Women's Super League side Yeovil Town may revert to part-time status at the end of the season amid concerns over their finances, BBC Sport understands.
The Somerset club are making cuts to their staff, serving three key off-field personnel with their notices.
The Football Association is understood to have provided a scheduled payment to Yeovil earlier than planned, helping the club complete the current campaign.
Yeovil, who won the second-tier title in 2016, are bottom of the WSL.
The Glovers switched to full-time, professional status last summer after obtaining a licence from the FA, which runs the WSL.
A Yeovil Town Ladies spokesperson said: "The FA has been extremely supportive and we are working closely with them to bring about a positive resolution to these issues.
"We remain committed to delivering girls and women's football for the community in the south west."
Following a restructuring of the English women's divisions in 2017-18, all clubs competing in the top flight had to be full-time.
Yeovil's community-focused application was successful, but turnover this season has not been as high as hoped or anticipated, and all full-time off-field staff have been made redundant, including the general manager, assistant general manager and communications manager.
As a result, the club could drop down to tier two even if they avoid WSL relegation on the field. They are five points adrift of safety, with five matches to go, following 13 March's draw with ninth-placed Brighton.
An FA Spokesperson told BBC Sport: "We are aware of the situation at Yeovil Town Ladies and we are in contact with the club. We are not in a position to comment further at this stage."
Familiar concerns in the women's game
Should that happen, Yeovil would not be the first top-flight women's side in recent years to see financial problems contribute to them dropping out of the WSL.
In 2017, top-tier Notts County Ladies folded on the eve of the Spring Series, just two days before their first scheduled match of that campaign, leaving many of their "gobsmacked" players "jobless and homeless".
Then last summer, Sunderland dropped down two divisions, from the WSL to the Women's National League North, after they were unsuccessful in their bid for a licence to play in one of the top two divisions.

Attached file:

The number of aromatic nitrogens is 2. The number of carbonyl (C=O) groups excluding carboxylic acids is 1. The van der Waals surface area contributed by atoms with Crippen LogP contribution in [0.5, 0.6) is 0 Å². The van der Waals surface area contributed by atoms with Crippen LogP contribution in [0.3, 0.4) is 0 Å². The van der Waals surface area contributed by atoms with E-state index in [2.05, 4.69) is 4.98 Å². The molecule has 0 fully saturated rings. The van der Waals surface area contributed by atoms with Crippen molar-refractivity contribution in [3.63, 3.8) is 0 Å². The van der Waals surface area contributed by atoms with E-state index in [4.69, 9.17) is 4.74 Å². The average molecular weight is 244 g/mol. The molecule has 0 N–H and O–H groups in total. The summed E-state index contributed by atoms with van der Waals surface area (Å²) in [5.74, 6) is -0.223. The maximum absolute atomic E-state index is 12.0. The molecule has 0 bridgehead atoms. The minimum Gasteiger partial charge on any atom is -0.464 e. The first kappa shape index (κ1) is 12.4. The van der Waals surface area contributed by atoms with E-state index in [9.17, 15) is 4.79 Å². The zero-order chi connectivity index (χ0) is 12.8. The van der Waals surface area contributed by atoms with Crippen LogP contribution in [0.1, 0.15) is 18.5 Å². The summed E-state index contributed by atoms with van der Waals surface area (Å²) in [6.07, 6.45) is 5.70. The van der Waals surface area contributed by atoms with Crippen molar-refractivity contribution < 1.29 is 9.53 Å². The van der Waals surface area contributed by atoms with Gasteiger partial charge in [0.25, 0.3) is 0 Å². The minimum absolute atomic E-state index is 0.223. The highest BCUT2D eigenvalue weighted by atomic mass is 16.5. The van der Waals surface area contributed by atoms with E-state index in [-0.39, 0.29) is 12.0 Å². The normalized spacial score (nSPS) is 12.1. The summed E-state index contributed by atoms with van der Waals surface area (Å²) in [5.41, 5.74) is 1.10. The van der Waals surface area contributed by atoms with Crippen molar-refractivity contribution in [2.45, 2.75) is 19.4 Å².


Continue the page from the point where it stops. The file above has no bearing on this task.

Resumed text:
Meanwhile, Sheffield FC and last season's second-tier winners Doncaster Rovers Belles both withdrew from the Championship last summer for financial reasons.
The Glovers' highs and lows
Yeovil were among the sides to join WSL 2, upon the breakaway league's expansion to include a second tier in 2014, after finishing third in the 2012-13 Women's Premier League Southern Division.
Fifth and fourth-placed finishes then followed in the second tier, before they pipped Bristol City to the WSL 2 title under manager Jamie Sherwood in 2016.
Promotion capped a remarkable rise for the Somerset side, four years after "playing in a park".
The team then found life difficult in the top tier, taking one point from eight games in 2017's transitional Spring Series, as the top women's leagues moved from a summer to a winter calendar.
While competing as a part-time side in what was a predominantly full-time division, they then finished bottom of the 10-team top tier last term, with two draws from their 18 games.
Former Millwall Lionesses boss Lee Burch was appointed as head coach last summer - as former first-team boss Sherwood became director of football - and the club moved to play their home matches at Dorchester Town's Avenue Stadium, approximately 20 miles from Yeovil.
After full-time criteria was implemented for all top-tier clubs this term, the Glovers have won one and drawn one of their 15 league games so far, to sit four points behind 10th-placed Everton.
During the 2017-18 season, the club had expressed concerns about the speed with which the FA was introducing full-time criteria, and they attempted to raise £350,000 to support their bid for full-time status.
Just £1,941 was pledged via the public Crowdfunding page but nevertheless the club managed to put together a successful application, before unveiling a new board in August, with the support of multiple local businesses, followed by Gary Dawkins' appointment as chairman in October.